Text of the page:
Wächter, Gedda, Hotter, Ludwig, Moffo, Troy, Christ, Schmitt-Walter
Philharmonia Orchestra, Wolfgang Sawallisch
EMI Great Recordings of
the Century CMS5 67394 2 2 discs [61'53 & 73'02], Mid Price
Lott, Allen, Kunde, Genz,
Von Kannen, Vermillion, Pürgstaller, Lüdermann, Gonzalez, Klink
SWR Radio-Sinfonieorchester Stuttgart, Georges
Forlane 268052 2 discs
[74'40 & 69'06], Full Price
Richard Osborne's excellent booklet note to EMI's remastered Capriccio quotes
Glenn Gould as having said this opera was the ultimate response to philosophic
repose, equal only to the late Beethoven string quartets. There is validity
in this and the comparison with the late Beethoven quartets is more than
apt given the delicacy (even sparseness) of the orchestral scoring (the work
opens with a string sextet), more akin to the Strauss of Metamorphosen than
any of his preceding operas. However, this is precisely the reason why great
recordings of this work are few and far between.
Capriccio requires not only superlative singers it also requires singers
who can get beneath Strauss' operatic intentions: the philosophy of the work
demands more empathy from its principals than perhaps any other opera. It
is a conversation piece (sprechgesang is an important element), perhaps more
akin to the drawing room than the vastness of an opera house. It is also
a work that is more about the nature of opera than about drama: the work's
dullness for many is understandable. On stage it can be a thrillingly personal
experience - as can the late Beethoven quartets - where so much of the effect
is determined by the audience's interaction with the artists. On disc, it
can be, and often is, a failure.
The Sawallisch recording is famous but perhaps not as great as many have
claimed. It does have superb casting, Elizabeth Schwarzkopf being particularly
fine in the role of the Countess. But the fine casting is partly the drawback
- particularly among the male leads. Like Cosi fan Tutti, Capriccio is above
all an ensemble piece and this recording is more than troubled by the clashes
of timbre inherent in the voices of Fischer-Dieskau, Hotter and Gedda.
Unfortunately for EMI their new transfer exacerbates this with the voices
oscillating more violently than on the original LPs. The orchestra, superbly
balanced on vinyl, here seem more remote than ever. This is a particular
pity for the Philharmonia are angelic in phrasing and tone.
Another problem for many might be the darkness that seems to dominate much
of the first act. The humanity and beauty of the work do seem understated,
particularly when one compares it with the Prêtre performance. The
work is undeniably melancholic, set as it is in a nostalgic, pre-war tone-world,
but the Sawallisch performance is almost burdened by a deliberate funerealness.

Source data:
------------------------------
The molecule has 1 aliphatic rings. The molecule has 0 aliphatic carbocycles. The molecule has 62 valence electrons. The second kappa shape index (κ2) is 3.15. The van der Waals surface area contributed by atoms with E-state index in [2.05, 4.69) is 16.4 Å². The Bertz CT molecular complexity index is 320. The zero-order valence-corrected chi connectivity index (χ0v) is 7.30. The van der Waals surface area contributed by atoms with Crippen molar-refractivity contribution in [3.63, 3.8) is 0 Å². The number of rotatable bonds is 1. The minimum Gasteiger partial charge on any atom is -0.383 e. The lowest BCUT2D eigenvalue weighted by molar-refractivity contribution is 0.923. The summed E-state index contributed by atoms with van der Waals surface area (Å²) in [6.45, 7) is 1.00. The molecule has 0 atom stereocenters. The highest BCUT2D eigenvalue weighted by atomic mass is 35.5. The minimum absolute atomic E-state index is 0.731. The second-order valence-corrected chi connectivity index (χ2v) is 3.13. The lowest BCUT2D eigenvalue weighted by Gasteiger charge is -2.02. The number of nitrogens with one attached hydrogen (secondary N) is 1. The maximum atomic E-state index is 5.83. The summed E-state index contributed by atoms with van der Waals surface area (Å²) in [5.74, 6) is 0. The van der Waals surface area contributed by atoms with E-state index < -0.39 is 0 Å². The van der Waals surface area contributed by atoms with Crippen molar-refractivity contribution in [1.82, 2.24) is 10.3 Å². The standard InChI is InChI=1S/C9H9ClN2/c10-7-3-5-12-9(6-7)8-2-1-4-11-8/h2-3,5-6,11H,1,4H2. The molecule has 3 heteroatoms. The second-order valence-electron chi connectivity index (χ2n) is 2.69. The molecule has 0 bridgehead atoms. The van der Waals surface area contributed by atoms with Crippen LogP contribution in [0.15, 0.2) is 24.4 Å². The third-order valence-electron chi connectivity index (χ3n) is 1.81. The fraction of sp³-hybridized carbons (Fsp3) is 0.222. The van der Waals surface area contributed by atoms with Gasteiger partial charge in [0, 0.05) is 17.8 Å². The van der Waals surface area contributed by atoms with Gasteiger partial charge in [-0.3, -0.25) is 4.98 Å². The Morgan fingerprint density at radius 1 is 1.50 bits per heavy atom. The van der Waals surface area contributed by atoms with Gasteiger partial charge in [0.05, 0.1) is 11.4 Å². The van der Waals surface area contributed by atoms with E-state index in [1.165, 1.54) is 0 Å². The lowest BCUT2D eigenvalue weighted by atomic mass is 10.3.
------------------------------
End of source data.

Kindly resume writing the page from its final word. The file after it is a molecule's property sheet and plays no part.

Compare this with Karl Böhm's beautifully sensitive account (DG 445
347-2GX2) and the differences become very striking indeed.
The Prêtre performance was recorded live in 1999 and is worth hearing
almost solely for Felicity Lott's Countess. The opening Sextet could not
be more different from Sawallisch's, driven as it is by a directness that
makes it less serene than usual. If anything, the balance and volume of
Prêtre's male leads are more problematical than in the EMI recording.
Thomas Allen is an imperious Count, but Günther von Kannen, normally
a sensitive singer, is here miscast. The effect is less conversational and
more argumentative. This becomes a real problem in the sextets and octets
where the voices are not as unanimously toned and phrased as one would ideally
Böhm's recording may have more autumnal warmth to it than either of
those under review (and a greater understanding of Strauss' passing regret
in this his operatic swansong) but it ultimately falls short of real greatness
because of his Countess, Gundula Janowitz. Hers is the peachiest of voices,
but here she is imprecise in diction and she is not as characterful as either
Schwarzkopf or Lott in conveying the innate beauty of this role. The final
scene, one of the most achingly beautiful in all opera, is where Janowitz'
shortcomings are most cruelly exposed and where Lott is particularly fine.
The delineation of tone and dynamics is truly memorable, the subtlety of
expression more dewy-eyed and irresistible than either of her rivals.
Prêtre conducts a marvellously fluid account of the Final Scene, as
do both Sawallisch and Böhm, but his is perhaps the more beautiful because
of Lott's singing. Where Schwarzkopf is mannered, Lott is almost alone in
balancing the radiance of the text against the lush orchestral backdrop.
This is singing without any affectation.
Capriccio is a complex opera to follow. With its sextets, septets and octets,
as well as multifarious ensembles elsewhere, it requires the clearest of
librettos. The EMI booklet is a model of its kind with the complexity easy
to follow in duel text. The Forlane libretto, however, is a disaster. Not
only are the texts divided by language, there is also no indication whatsoever
as to which characters are singing together in which scenes. If you purchase
this set you will either have to have another libretto at hand or to know
the work literally inside out. Its use is minimal and a waste of space.
The ideal Capriccio has not yet been recorded (and probably never will) so
choice is very much down to personal taste. Ideally, one would have Böhm's
unmatched understanding and pacing of the opera and his balanced trio of
male leads with Prêtre's Felicity Lott as the Countess, and Sawallisch's
magnificent Philharmonia. Prêtre's performance will be preferable for
many because of the sound and balance, but I would not be without Sawallisch
on LP. EMI's transfer is not a great success so I would recommend sampling
it before purchasing.